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Liverpool become first defending champions to concede seven in nearly 70 years

Liverpool have been left with more than just red faces after their shock 7-2 rout at the hands of Aston Villa, as Jurgen Klopp's side notched up a clutch of unwanted records for both the club and the Premier League in the process.

A first-half Ollie Watkins hat-trick and a Jack Grealish brace after the break helped do the damage against the reigning champions at Villa Park as the visitors found themselves on the wrong end of a magnificent result for Dean Smith's side.

Though Mohamed Salah struck either side of the break, the Reds were unable to turn their vastly superior possession into an advantage, with their hosts mustering just 30 per cent of the ball throughout and registering less than half the number of passes.

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On a day where old rivals Manchester United capitulated in just as extraordinary circumstances against Tottenham Hotspur , Liverpool were forced to watch as their aura of near-invincibility which served them so well last term was shattered by a rampant Villans team.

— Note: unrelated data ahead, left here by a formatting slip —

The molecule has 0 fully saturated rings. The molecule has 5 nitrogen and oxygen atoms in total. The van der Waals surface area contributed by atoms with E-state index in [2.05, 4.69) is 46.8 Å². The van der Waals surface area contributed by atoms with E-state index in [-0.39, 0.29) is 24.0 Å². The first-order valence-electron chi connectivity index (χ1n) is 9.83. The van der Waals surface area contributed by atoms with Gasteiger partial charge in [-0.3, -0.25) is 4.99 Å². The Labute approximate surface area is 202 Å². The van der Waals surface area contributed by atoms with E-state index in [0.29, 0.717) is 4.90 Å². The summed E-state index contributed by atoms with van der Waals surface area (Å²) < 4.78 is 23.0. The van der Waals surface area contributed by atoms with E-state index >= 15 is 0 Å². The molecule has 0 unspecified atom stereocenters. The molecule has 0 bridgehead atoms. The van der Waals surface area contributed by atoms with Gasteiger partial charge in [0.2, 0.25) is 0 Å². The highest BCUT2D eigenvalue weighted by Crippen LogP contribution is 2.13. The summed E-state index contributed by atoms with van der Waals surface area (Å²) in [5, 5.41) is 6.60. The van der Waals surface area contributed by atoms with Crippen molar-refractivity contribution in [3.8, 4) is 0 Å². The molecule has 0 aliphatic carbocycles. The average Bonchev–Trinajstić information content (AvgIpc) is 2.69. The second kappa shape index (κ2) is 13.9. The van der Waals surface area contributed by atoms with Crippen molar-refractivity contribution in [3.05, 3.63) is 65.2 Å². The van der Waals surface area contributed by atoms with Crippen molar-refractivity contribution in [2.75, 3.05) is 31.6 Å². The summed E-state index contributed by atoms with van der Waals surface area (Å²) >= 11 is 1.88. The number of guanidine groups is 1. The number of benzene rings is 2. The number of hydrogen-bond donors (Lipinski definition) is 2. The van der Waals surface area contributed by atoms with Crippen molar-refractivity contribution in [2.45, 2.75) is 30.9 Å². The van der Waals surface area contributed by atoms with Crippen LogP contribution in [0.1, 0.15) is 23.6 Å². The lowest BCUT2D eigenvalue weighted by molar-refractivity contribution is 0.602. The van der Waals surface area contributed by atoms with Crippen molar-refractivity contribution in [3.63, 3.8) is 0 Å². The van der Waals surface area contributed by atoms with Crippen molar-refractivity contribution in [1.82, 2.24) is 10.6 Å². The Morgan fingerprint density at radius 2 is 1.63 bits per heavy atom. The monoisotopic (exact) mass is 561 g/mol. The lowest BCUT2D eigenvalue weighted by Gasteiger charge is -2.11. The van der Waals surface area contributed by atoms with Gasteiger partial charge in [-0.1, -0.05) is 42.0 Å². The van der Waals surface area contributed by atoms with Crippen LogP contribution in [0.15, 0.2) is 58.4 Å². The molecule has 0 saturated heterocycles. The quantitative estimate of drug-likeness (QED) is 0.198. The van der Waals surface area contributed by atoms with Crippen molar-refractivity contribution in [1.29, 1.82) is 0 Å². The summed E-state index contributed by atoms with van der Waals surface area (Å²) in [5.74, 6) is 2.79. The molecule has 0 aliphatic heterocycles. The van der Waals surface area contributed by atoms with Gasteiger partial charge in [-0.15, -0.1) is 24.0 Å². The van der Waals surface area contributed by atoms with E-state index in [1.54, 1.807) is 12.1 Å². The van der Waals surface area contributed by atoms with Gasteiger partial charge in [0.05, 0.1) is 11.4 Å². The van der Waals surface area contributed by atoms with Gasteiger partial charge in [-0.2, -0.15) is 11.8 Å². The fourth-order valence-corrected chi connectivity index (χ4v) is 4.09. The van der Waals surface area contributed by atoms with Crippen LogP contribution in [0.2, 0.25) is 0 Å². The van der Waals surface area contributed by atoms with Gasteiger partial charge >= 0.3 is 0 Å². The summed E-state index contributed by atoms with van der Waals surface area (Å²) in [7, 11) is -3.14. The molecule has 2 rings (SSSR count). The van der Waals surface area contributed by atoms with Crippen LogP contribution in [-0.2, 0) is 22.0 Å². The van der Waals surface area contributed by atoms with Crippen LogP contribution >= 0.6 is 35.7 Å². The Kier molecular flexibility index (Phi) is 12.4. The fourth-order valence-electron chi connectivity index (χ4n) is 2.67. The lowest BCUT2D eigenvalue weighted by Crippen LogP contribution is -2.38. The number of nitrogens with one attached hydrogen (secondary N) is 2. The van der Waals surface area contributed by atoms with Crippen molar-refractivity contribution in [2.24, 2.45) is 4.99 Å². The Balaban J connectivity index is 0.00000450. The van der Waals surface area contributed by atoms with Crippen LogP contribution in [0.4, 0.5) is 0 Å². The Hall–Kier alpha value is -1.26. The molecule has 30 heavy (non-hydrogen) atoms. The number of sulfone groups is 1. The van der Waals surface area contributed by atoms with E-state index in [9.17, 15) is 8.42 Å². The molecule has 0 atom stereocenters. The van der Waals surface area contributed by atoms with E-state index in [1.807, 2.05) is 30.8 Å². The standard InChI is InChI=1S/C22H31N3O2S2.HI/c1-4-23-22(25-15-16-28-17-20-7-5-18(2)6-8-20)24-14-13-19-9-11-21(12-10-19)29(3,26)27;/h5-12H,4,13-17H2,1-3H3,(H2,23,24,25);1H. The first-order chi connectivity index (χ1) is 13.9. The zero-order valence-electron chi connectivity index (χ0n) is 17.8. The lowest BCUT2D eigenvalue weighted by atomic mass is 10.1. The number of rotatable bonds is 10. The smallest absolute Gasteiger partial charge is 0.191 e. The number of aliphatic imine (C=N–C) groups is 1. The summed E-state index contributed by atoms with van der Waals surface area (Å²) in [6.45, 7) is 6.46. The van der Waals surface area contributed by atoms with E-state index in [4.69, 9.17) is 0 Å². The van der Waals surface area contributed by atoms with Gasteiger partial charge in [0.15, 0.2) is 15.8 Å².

Perhaps the most ignominious stat to arise from defeat was that they became the first incumbent titleholder in the English top-flight to ship more than half-a-dozen goals at the back for almost 70 years, with Arsenal the last side to do so in September 1953, when they lost 7-1 to Sunderland - thereby making it the heaviest defeat by a current Premier League champion to date.

It also represented the first time that Liverpool had conceded seven goals in a game since April 1963, when Bill Shankly's side were drubbed by Spurs on their way to an eighth-place finish in the old First Division.

In terms of more recent history, the defeat also marked the worst result of Klopp's tenure at the helm - and arguably displaces the club's 6-1 loss to Stoke City in 2015 under Brendan Rodgers as their worst of the modern era.

Through the unusual quirk of fate across the M62 to boot, the result also means that Liverpool and United conceded six goals apiece for the first time on the same day in history - leaving both Klopp and Ole Gunnar Solskjaer with much to think about.